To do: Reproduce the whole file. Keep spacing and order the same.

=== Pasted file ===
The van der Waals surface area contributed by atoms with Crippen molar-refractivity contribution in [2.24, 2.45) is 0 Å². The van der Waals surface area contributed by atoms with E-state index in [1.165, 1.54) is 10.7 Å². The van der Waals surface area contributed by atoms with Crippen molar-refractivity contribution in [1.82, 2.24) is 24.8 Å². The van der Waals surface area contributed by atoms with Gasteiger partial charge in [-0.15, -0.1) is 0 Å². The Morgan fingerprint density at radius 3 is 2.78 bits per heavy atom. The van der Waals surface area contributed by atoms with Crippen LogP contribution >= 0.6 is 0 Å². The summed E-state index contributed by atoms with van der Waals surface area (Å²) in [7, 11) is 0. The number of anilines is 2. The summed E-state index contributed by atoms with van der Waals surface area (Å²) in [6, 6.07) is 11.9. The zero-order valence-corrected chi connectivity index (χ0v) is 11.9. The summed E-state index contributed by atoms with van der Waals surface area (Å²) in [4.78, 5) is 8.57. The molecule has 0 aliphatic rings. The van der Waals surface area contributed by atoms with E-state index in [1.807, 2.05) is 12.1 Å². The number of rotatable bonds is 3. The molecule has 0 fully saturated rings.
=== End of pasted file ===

The van der Waals surface area contributed by atoms with Crippen molar-refractivity contribution in [2.24, 2.45) is 0 Å². The van der Waals surface area contributed by atoms with E-state index in [1.165, 1.54) is 10.7 Å². The van der Waals surface area contributed by atoms with Crippen molar-refractivity contribution in [1.82, 2.24) is 24.8 Å². The van der Waals surface area contributed by atoms with Gasteiger partial charge in [-0.15, -0.1) is 0 Å². The Morgan fingerprint density at radius 3 is 2.78 bits per heavy atom. The van der Waals surface area contributed by atoms with Crippen LogP contribution >= 0.6 is 0 Å². The summed E-state index contributed by atoms with van der Waals surface area (Å²) in [7, 11) is 0. The number of anilines is 2. The summed E-state index contributed by atoms with van der Waals surface area (Å²) in [6, 6.07) is 11.9. The zero-order valence-corrected chi connectivity index (χ0v) is 11.9. The summed E-state index contributed by atoms with van der Waals surface area (Å²) in [4.78, 5) is 8.57. The molecule has 0 aliphatic rings. The van der Waals surface area contributed by atoms with E-state index in [1.807, 2.05) is 12.1 Å². The number of rotatable bonds is 3. The molecule has 0 fully saturated rings.